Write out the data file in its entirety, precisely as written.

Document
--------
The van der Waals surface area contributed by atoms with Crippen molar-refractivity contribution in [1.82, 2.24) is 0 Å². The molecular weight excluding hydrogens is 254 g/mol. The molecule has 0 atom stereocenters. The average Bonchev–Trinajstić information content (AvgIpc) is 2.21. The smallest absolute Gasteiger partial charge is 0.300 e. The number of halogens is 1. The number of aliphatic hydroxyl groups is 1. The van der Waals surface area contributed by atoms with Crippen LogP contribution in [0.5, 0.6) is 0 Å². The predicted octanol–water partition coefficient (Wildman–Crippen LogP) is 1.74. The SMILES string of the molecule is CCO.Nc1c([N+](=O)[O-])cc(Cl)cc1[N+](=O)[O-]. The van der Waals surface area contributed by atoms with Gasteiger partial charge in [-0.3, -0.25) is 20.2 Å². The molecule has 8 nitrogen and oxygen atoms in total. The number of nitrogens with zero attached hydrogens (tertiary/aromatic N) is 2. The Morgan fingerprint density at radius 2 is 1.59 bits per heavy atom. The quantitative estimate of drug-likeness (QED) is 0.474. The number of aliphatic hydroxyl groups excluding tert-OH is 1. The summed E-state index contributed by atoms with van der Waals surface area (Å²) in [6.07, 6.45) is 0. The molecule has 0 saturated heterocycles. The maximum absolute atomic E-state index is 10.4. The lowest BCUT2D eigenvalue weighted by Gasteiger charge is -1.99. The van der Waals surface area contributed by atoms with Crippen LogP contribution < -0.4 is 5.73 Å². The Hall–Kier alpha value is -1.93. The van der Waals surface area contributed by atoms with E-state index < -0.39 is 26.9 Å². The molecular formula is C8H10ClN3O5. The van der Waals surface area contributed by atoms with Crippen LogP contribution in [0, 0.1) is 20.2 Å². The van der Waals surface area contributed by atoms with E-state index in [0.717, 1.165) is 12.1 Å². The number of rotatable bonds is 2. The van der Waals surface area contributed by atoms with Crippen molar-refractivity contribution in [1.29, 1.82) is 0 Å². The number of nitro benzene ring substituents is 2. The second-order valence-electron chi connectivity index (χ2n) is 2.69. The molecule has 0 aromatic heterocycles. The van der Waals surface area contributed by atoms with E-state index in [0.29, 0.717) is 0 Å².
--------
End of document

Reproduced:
The van der Waals surface area contributed by atoms with Crippen molar-refractivity contribution in [1.82, 2.24) is 0 Å². The molecular weight excluding hydrogens is 254 g/mol. The molecule has 0 atom stereocenters. The average Bonchev–Trinajstić information content (AvgIpc) is 2.21. The smallest absolute Gasteiger partial charge is 0.300 e. The number of halogens is 1. The number of aliphatic hydroxyl groups is 1. The van der Waals surface area contributed by atoms with Crippen LogP contribution in [0.5, 0.6) is 0 Å². The predicted octanol–water partition coefficient (Wildman–Crippen LogP) is 1.74. The SMILES string of the molecule is CCO.Nc1c([N+](=O)[O-])cc(Cl)cc1[N+](=O)[O-]. The van der Waals surface area contributed by atoms with Gasteiger partial charge in [-0.3, -0.25) is 20.2 Å². The molecule has 8 nitrogen and oxygen atoms in total. The number of nitrogens with zero attached hydrogens (tertiary/aromatic N) is 2. The Morgan fingerprint density at radius 2 is 1.59 bits per heavy atom. The quantitative estimate of drug-likeness (QED) is 0.474. The number of aliphatic hydroxyl groups excluding tert-OH is 1. The summed E-state index contributed by atoms with van der Waals surface area (Å²) in [6.07, 6.45) is 0. The molecule has 0 saturated heterocycles. The maximum absolute atomic E-state index is 10.4. The lowest BCUT2D eigenvalue weighted by Gasteiger charge is -1.99. The van der Waals surface area contributed by atoms with Crippen LogP contribution < -0.4 is 5.73 Å². The Hall–Kier alpha value is -1.93. The van der Waals surface area contributed by atoms with E-state index < -0.39 is 26.9 Å². The molecular formula is C8H10ClN3O5. The van der Waals surface area contributed by atoms with Crippen LogP contribution in [0, 0.1) is 20.2 Å². The van der Waals surface area contributed by atoms with E-state index in [0.717, 1.165) is 12.1 Å². The number of rotatable bonds is 2. The van der Waals surface area contributed by atoms with Crippen molar-refractivity contribution in [1.29, 1.82) is 0 Å². The number of nitro benzene ring substituents is 2. The second-order valence-electron chi connectivity index (χ2n) is 2.69. The molecule has 0 aromatic heterocycles. The van der Waals surface area contributed by atoms with E-state index in [0.29, 0.717) is 0 Å².